In a new report, the New York Civil Liberties Union wants to give patients the rights to control which doctors see their medical information or allow them to opt out all together.
The New York Civil Liberties
Union has released a report
asking policymakers governing the exchange of electronic health records in New
York State to allow patients more control over which types of doctors see their
Sharing EHRs are likely to
make the health care system more effective and efficient, yet privacy controls
are needed to protect patient information, according to the NYCLU report,
called "Protecting Patient Privacy: Strategies for Regulating Electronic
Health Records Exchange."
"The New York Civil
Liberties Union supports electronic sharing of medical records, but takes the
position that patients must be able to control who has access to their medical
information," the group wrote in its report. "Patients must also be
assured that those who do have access receive only information that is relevant
to their treatment."
As NYS continues to develop
policies regarding its system of health information exchanges, called Statewide
Health Information Network for New York (SHIN-NY
medical data among providers, insurance companies and government agenciesthe
NYCLU has presented some recommendations on how to maintain privacy in the
In the March 6 report, the
NYCLU suggests that patients be able to "sort and segregate" medical
information so that one doctor may not be able to see the information of
another. For instance, patients may not want their podiatrist to have access to
data from a gynecologist, said Corinne Carey, NYCLU assistant legislative director
and author of the report.
"Systems can be set up
to sort and segregate information so that providers and patients have control
over what kinds of data flow through the system," Carey told eWEEK.
Patients can also flag
information that's protected by state or federal law, she noted.
"The vendors that New
York works with are not required by state policy to have the capability to sort
and segregate information, and New York hasn't made any move to require that
capability," said Carey.
"As the systems
continue to improve with regards to categorize data, the work of implementing
those systems to protect patient rights or patient privacy is something that's
always being looked at," David Whitlinger, executive director of the New York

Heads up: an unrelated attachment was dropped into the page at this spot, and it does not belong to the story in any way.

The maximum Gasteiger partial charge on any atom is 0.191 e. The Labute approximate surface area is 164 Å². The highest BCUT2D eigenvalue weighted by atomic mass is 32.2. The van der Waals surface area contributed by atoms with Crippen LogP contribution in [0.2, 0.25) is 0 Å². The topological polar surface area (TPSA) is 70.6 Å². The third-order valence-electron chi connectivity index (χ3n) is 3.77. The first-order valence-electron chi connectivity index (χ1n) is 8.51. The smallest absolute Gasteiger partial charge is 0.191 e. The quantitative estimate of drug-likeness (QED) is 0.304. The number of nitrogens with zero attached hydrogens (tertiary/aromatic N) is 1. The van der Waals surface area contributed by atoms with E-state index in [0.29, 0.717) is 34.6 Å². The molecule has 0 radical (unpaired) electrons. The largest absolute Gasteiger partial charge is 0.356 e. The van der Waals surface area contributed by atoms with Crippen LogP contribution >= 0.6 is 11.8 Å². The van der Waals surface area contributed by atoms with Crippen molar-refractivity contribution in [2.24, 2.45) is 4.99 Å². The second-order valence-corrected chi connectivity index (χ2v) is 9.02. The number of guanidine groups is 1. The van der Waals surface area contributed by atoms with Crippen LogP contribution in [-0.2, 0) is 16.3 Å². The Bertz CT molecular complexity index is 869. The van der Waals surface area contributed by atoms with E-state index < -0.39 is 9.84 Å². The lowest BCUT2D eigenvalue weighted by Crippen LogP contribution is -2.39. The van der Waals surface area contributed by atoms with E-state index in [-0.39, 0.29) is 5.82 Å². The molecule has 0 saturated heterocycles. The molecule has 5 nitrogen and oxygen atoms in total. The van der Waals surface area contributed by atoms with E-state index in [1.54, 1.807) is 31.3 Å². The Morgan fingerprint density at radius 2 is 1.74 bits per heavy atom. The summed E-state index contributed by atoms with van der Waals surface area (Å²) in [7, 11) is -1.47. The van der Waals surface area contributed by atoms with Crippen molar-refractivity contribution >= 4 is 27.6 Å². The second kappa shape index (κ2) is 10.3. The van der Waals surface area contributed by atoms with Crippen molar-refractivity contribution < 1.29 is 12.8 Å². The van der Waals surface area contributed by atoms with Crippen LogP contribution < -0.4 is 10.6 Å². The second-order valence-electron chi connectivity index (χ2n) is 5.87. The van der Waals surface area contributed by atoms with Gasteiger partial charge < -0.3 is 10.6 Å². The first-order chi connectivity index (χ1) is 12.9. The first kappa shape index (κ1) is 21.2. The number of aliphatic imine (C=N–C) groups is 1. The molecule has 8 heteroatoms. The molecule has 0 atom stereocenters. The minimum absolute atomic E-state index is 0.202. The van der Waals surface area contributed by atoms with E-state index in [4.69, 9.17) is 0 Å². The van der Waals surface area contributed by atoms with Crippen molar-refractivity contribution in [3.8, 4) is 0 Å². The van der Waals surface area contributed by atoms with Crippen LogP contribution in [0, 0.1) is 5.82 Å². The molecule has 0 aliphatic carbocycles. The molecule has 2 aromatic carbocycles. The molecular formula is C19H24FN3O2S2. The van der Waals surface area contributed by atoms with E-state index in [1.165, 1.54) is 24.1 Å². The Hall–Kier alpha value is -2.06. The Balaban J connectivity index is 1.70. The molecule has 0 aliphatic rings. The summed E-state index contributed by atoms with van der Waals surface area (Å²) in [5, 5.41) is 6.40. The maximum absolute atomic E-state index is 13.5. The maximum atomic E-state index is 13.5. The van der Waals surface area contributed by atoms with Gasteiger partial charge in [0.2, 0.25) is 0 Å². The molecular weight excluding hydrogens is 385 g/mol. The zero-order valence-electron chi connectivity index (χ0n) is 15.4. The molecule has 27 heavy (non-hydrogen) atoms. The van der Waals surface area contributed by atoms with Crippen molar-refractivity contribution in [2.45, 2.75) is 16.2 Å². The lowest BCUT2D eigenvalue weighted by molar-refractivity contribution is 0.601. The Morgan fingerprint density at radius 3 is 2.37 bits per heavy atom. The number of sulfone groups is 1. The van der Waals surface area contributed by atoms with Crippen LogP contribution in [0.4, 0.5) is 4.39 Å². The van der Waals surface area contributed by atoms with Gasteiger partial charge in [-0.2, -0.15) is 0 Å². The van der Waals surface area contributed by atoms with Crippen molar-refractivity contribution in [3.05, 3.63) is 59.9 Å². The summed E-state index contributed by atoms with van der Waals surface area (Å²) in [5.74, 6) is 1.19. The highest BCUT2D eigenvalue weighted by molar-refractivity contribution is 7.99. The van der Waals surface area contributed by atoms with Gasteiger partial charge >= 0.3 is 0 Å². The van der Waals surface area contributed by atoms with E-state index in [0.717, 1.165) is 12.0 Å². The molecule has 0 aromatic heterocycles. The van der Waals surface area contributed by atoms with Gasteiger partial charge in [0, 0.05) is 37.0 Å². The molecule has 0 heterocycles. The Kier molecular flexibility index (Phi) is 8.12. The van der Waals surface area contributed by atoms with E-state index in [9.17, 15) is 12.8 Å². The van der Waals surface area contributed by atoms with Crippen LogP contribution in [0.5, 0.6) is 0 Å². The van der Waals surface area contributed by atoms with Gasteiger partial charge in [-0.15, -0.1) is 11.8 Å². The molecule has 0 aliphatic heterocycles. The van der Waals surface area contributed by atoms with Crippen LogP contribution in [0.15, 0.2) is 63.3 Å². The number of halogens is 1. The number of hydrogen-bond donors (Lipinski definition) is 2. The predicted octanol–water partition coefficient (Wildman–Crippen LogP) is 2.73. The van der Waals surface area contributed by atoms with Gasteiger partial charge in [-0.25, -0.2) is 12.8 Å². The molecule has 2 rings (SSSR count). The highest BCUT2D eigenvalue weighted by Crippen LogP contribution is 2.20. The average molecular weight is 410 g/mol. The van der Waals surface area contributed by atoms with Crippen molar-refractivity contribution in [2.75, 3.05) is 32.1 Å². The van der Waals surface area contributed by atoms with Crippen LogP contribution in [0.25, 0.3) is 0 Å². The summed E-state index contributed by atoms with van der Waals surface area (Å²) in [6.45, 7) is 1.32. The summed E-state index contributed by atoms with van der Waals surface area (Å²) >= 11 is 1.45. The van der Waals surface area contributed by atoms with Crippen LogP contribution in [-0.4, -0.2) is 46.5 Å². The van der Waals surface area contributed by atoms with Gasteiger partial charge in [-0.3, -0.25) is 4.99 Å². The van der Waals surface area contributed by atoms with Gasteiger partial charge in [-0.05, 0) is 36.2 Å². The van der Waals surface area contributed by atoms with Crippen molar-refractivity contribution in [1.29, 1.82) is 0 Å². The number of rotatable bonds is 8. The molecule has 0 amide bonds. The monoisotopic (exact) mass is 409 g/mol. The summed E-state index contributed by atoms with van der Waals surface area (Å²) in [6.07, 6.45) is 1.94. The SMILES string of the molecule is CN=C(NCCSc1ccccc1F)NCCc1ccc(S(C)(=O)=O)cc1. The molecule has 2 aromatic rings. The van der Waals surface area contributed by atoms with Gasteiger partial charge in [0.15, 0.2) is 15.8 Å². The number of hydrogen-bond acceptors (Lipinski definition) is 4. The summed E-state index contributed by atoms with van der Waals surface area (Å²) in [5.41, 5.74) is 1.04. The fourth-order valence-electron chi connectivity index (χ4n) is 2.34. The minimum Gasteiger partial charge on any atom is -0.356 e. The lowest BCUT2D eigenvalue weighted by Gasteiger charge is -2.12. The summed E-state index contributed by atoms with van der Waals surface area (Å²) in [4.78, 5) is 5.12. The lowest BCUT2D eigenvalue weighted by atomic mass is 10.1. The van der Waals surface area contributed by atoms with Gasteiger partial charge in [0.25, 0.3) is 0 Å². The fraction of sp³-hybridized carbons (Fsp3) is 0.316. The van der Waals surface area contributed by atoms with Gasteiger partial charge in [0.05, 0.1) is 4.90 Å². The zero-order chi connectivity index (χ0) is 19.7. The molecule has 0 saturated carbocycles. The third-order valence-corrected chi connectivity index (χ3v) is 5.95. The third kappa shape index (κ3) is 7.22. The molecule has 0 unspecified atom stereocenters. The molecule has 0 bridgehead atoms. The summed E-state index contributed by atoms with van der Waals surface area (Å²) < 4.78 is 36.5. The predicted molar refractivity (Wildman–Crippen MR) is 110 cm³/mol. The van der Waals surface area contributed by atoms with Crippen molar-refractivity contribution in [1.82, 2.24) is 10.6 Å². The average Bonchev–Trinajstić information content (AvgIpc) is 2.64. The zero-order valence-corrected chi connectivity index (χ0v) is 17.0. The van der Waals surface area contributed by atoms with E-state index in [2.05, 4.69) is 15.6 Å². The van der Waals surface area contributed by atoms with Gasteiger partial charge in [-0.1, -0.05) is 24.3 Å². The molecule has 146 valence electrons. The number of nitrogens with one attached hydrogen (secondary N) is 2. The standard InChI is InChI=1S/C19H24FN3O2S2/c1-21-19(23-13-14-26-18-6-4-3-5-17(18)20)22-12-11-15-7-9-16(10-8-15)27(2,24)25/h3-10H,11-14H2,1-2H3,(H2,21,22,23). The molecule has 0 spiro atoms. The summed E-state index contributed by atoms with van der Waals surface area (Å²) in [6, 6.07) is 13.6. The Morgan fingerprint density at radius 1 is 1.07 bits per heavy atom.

(NYeC), told eWEEK.
"And that's why we have a statewide collaboration to work on state policy
and keep it current to the needs of the community as well as what the vendor
community is able to keep up with."
The NYeC runs the state's
HIEs, called SHIN-NY, consisting of 12 regional health information
Doctors are able to upload
data without the consent of patients, according to the NYCLU. It requests that
patients be able to opt out of HIEs altogether rather than have their data
uploaded automaticallyor only allow records to be shared in an emergency.
However, NYeC's Whitlinger
noted that a patient must give consent for each individual patient entity that
uses their data. "The New York State HIEs are all implementing and have
implemented and are following statewide policy," he said.
"The overall position
that we seem to continuously try to strive for is giving the patient as much
control as possible in who has access to the data while allowing the patient to
use that control to enable the health care system to deliver better care,"
Version 2.2 of the NYS Privacy
and Security Policies
states: "Except as set forth in Section 1.2, a
participant shall not access a patient's Protected Health Information via the
SHIN-NY governed by a RHIO unless the patient has provided an affirmative
consent authorizing the participant to access such protected health
The NYeC is now conducting
an annual policy review and will convene in the next few weeks to address gaps
in data exchange policies, he said.
"It's an ongoing
discussion that takes a lot of different facets," said Whitlinger.
"There's not good consensus at times in the health care community with
regards to the level of data sharing that is necessary to have a comprehensive
view of a patient, as opposed to protecting patient safety."